Emotion regulation and the role of reward processing also seems to play a significant role in the development of behavioral addiction (Lindenberg et al., 2020). As suggested subordinate category of Internet use disorders, gaming disorder seems to be strongly associated with maladaptive emotion regulation, representing a highly maintenance factor for problematic Internet use (Lindenberg and Holtmann, in press; Kökönyei et al., 2019; Lindenberg et al., 2020). It is assumed that an excessive Internet use increases individual reward sensitivity and expectation, leading to a reduction in the way a reward is being experienced in the long term (Lindenberg and Holtmann, in press; Wölfling et al., 2013; Zheng et al., 2019). As youths spent more time online and show an increase in using digital media in general, resources for reward experience are shifted from real-life to online activities. This will slowly lead to a prioritization of gaming or Internet activities over other activities (which is one core symptom of Internet use disorders). Due to mere repetition of behavior (frequent Internet use) a new habit is being built to gain short-term reward (gratification). The individual will learn to use the Internet to regulate negative emotions and compensate reward deficiency (Lindenberg et al., 2020).
First longitudinal studies have investigated the timely course between both disorder categories, however, with heterogenous findings (Ko et al., 2009; Cho et al., 2013; Strittmatter et al., 2016). The majority of the few existing longitudinal studies further operationalized internalizing disorders via subscales of screening instruments (Cho et al., 2013; Gámez-Guadix, 2014; Wartberg et al., 2021). Moreover, to date there are no theoretical models to explain the associations and trajectories of these disorders.
To fill this theoretical gap, we developed a model describing trajectories that lead from internalizing disorders to behavioral addictions. These behavioral addictions reinforce and maintain underlying depressive and social anxiety symptomatology. We assume clinically relevant depression as well as clinically relevant social anxiety to foster symptoms of behavioral addictions, Internet use disorders in particular. Despite depression and social anxiety disorder being highly comorbid, we believe that both disorders foster the development of behavioral addictions independently (see Figure 1).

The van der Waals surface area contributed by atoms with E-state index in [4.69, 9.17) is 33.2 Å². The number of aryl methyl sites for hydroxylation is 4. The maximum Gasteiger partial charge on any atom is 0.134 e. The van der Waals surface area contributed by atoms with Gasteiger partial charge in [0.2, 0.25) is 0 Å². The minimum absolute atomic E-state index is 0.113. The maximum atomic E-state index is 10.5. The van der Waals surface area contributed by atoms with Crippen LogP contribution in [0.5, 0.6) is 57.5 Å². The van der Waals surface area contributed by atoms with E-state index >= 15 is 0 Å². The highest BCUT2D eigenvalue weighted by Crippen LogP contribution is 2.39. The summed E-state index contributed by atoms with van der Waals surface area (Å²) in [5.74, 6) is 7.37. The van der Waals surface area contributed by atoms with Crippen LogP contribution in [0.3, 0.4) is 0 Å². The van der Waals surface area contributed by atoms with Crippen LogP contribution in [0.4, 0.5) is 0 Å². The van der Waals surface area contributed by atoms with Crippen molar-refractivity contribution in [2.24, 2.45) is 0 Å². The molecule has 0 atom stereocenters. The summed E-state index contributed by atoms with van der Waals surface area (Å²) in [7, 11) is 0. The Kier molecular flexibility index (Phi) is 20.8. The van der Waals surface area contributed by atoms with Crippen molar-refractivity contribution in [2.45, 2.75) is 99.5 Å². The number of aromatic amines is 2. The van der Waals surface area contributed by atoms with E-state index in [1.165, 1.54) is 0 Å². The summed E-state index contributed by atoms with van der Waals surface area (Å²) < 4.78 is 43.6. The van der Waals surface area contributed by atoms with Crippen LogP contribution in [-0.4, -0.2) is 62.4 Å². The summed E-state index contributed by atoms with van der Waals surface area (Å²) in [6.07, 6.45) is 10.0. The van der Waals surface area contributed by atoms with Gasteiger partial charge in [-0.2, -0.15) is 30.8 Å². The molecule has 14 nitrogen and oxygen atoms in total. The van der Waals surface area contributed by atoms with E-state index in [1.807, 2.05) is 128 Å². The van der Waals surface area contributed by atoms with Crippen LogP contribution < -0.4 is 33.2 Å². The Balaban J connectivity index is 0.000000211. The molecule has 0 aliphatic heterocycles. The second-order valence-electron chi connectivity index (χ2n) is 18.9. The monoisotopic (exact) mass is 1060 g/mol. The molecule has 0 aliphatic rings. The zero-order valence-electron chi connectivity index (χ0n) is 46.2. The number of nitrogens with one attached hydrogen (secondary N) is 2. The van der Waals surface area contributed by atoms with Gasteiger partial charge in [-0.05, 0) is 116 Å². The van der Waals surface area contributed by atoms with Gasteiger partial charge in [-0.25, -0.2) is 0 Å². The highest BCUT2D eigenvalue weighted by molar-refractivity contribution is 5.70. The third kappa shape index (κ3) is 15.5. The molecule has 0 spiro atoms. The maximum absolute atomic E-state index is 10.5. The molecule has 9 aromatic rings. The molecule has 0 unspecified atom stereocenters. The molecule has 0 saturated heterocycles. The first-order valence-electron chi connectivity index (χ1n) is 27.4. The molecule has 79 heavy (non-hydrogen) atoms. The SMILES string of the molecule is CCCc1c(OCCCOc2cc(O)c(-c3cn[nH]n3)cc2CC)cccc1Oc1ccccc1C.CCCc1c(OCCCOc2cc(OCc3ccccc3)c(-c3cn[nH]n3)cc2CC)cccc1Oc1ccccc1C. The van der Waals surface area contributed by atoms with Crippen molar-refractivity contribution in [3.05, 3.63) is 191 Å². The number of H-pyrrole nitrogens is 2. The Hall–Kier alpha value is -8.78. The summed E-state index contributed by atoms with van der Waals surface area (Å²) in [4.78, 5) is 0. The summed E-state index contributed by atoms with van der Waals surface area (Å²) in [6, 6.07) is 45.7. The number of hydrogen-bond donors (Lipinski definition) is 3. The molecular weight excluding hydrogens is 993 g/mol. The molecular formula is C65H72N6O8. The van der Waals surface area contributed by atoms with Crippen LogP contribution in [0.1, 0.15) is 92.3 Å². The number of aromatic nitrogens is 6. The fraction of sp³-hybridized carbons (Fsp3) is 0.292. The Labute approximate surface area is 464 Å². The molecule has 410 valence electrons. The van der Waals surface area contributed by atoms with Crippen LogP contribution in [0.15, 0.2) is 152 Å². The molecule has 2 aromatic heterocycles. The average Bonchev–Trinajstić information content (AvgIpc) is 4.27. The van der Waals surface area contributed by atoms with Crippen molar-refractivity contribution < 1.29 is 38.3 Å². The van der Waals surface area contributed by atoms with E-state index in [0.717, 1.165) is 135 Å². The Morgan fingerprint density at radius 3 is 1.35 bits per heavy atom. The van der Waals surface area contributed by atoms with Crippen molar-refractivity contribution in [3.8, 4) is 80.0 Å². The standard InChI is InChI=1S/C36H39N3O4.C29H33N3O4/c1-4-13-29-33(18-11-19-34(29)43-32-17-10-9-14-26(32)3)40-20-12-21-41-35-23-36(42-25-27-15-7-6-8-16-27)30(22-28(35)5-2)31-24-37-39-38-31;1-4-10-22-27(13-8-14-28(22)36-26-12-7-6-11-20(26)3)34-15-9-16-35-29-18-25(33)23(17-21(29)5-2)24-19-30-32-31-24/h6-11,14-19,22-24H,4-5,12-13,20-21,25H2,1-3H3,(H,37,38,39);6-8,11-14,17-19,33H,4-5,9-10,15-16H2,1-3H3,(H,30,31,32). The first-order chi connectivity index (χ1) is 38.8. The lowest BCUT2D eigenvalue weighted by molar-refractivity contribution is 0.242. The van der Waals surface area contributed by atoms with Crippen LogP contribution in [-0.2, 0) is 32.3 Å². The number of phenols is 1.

Maladaptive reward processing seems to be a common factor associated with both internalizing disorders and behavioral addictions. Due to reward deficiency in real-life, and the lack of alternative, functional coping strategies we hypothesized that individuals suffering from depression or social anxiety disorder may especially experience Internet activities to be highly effective in regulating their negative emotions. The internet activity offers an immediate, consistent, and strong reward as well as a negative reinforcement by reducing emotional distress. This process is effortless, always available and keeps a safe social distance to others. Since comparable rewards in real-life (social or physical activities) are a lot harder to achieve, affected persons become increasingly less motivated to strive for such rewards. Consequently, this enhances the probability to prioritize Internet use to regain and retain an inner psychological balance. This maintains or increases both depressive symptoms (due to loss of real-world reinforcement) and social anxiety symptoms (due to avoidance of real-world social interactions). Moreover, with increased habitual use of Internet activity to regulate emotions, the initial gratification experience will shift to a compensation experience (Brand et al., 2019) and cause craving symptoms. This liking versus wanting mechanism has repeatedly been demonstrated in neurobiological studies focusing on behavioral addictions (Lindenberg and Basten, 2021). Following the cognitive behavioral etiology model of PROTECT [German acronym for “Professioneller Umgang mit technischen Medien” (Lindenberg et al., 2020)], an increased use of online applications may eventually result in a vicious circle. In this vicious circle individuals spend increasingly more time online to escape from negative consequences, leading to the development of Internet use disorder symptoms (i.e., loss of control, continuation despite negative consequences).